Vignetting and Light Falloff

What is it?

Vignetting:  Physical obstruction causing rapid less light to fall on the film only at the outside.
Light Falloff: Lens optics causing gradual less light to fall on the film as it approaches the edge.

Two things add to light falloff.
  1. Light entering the camera from off-axis sees a foreshortened aperture, so less light is collected.
  2. In rectilinear lens, the solid-angle-to-area magnification increases, spreading the light from the center.

The test

I wanted to see how F-Stop and the zoom of the lens effected light falloff.  I did the following test below.
Using my Nikon CoolPix 995 digital camera
I took a piece of velum and placed it in front of the lens. 
Evenly light the velum by bouncing light off the ceiling onto it.
Took two pictures, one rotated 90° from the other.
Averaged the two pictures.
Made a duplicate layer, flipped horizontal, averaged and merged with original.
Made a duplicate layer, flipped vertical, averaged and merged with original.
cropped a rectangle from the center to the corner. 100 pixels wide by 1222 pixels long. (smaller re-sampled version below)
Resized image to 1 pixel by 1222.
Made an image of the Histogram.

To read the values for the image I ran a gaussian blur to average out the values.  The image with the light falloff correction did not have any blurring.

Note: I also took some images with my FC-e8 fisheye adapter but I do not think I evenly light the velum.  It is much harder to get the velum to cover the entire lens and have it evenly light.  I will try again, maybe with some sort of lamp shade.

Gradient
Histogram
Lens Specs
Difference from
center to shortest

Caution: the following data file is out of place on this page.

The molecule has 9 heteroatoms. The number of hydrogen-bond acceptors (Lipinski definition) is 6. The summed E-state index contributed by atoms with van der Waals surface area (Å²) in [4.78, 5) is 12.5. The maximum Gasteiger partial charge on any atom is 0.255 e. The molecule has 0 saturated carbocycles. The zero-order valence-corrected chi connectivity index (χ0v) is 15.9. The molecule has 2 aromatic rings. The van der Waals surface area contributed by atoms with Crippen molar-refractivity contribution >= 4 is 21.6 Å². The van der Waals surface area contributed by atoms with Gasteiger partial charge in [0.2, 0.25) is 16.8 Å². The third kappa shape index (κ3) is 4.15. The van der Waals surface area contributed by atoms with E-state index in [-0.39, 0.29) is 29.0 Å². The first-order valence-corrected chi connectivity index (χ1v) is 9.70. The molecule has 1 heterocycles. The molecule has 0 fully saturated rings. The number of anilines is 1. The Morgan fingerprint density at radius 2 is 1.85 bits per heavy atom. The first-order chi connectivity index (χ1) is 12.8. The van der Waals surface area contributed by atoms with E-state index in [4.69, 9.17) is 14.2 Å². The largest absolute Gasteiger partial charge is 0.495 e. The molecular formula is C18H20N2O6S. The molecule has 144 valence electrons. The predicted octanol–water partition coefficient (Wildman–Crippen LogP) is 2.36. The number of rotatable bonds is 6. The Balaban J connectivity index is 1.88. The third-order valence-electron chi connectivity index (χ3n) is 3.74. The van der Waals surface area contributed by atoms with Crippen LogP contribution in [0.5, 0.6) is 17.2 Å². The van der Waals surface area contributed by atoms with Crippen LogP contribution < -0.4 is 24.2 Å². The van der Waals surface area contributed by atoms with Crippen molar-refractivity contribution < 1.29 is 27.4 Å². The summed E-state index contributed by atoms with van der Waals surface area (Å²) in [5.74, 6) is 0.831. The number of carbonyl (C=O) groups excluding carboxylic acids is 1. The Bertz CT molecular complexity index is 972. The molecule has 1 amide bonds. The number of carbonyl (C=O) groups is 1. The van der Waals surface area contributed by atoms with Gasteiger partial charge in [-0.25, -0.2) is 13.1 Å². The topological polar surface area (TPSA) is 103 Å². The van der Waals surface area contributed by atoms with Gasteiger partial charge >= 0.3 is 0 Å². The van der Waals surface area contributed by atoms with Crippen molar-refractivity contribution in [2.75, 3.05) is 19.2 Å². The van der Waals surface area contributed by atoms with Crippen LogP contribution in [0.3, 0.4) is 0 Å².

edge.
Correction used
Difference from
center to corner.
Difference:
Center - corner
after correction
Std Dev
after
correction


8.2mm f2.6
13
43
8
1.58


8.2mm f4.7
9.5
25
3
0.72


8.2mm f6.0
9
24
2
1.08


8.2mm f7.5
8.5
23
2
1.01


31mm f5.1
7
21
1
0.70


31mm f6.5
5
15
2
0.74


31mm f10.3
5
15
2
0.70

The correction has fixed all of the light falloff problems very well.  The little bit of standard deviation that is left is expected because of the random feathering used with the correction filter.
To see how well it does here is an example of the image 8.2mm at f4.7

Made levels adjustment to both images, to emphasize the differences
Before correction:
  Std Dev: 7.17
  Center to Corner: 25
After Correction:
  Std Dev: 0.72
  Center to Corner 3




Only the widest angle image, at the widest f-stop, 8.2mm f2.6, shows any vignetting.  Here it is after the correction, and also with levels adjustment to emphasize the difference.


PanoTools use to have a problem creating circular rings to the image as it tried to correct radial luminance. But I made some changes to DLL that has fixed that.  Those changes have been incorporated into most distributions of the dll.

This is what it would look like with the old dll.


But if you take the good one above and apply a Gaussian blur of radius 2.5 I get this, where you can just start to see the rings.  It shows that blurring is a good way to hide the randomness that was added and see the underlying pattern.  Using Gaussian blur on blue sky will show more banning.  It is still much better than the old.



Film camera.  28-90 mm lens @ 28mm with UV filter on front. Film scanned
Image with light falloff
Adjusting levels elaborate the light falloff
light falloff correced with new dll PanoTools | Correct | Radial Luminance
R, G, & B = 35

Trying to eliminate the vignetting has caused the center to go too dark.
correct light falloff
PanoTools | Correct | Radial Luminance
R, G, & B = 12

The Light Falloff eliminated but the vignetting remains.


Conclusion:

PanoTools | Correct | Radial Luminance does a good job at removing light falloff (with rectilinear at least), but does not help with vignetting.
One of the best ways to eliminate vignetting is to stop down the lens, and don't use filters.

References, Links, and Notes:




Page last modified April 18, 2006
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